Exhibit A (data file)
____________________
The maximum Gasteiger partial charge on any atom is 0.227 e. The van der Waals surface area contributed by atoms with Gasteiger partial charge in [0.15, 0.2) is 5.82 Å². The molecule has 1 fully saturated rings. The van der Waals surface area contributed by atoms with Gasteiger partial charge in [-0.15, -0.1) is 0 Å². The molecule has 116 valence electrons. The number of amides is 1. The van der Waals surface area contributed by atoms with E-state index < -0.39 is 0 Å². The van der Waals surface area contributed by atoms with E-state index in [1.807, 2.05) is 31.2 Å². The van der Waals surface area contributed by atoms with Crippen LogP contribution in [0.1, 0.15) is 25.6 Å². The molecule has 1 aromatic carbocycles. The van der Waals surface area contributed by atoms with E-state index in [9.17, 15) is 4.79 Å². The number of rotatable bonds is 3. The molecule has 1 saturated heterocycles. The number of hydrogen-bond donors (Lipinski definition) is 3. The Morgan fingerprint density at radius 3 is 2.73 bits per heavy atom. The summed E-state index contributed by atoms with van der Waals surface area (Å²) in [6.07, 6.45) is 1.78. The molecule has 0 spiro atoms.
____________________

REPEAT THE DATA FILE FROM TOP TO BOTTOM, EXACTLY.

The maximum Gasteiger partial charge on any atom is 0.227 e. The van der Waals surface area contributed by atoms with Gasteiger partial charge in [0.15, 0.2) is 5.82 Å². The molecule has 1 fully saturated rings. The van der Waals surface area contributed by atoms with Gasteiger partial charge in [-0.15, -0.1) is 0 Å². The molecule has 116 valence electrons. The number of amides is 1. The van der Waals surface area contributed by atoms with E-state index < -0.39 is 0 Å². The van der Waals surface area contributed by atoms with E-state index in [1.807, 2.05) is 31.2 Å². The van der Waals surface area contributed by atoms with Crippen LogP contribution in [0.1, 0.15) is 25.6 Å². The molecule has 1 aromatic carbocycles. The van der Waals surface area contributed by atoms with E-state index in [9.17, 15) is 4.79 Å². The number of rotatable bonds is 3. The molecule has 1 saturated heterocycles. The number of hydrogen-bond donors (Lipinski definition) is 3. The Morgan fingerprint density at radius 3 is 2.73 bits per heavy atom. The summed E-state index contributed by atoms with van der Waals surface area (Å²) in [6.07, 6.45) is 1.78. The molecule has 0 spiro atoms.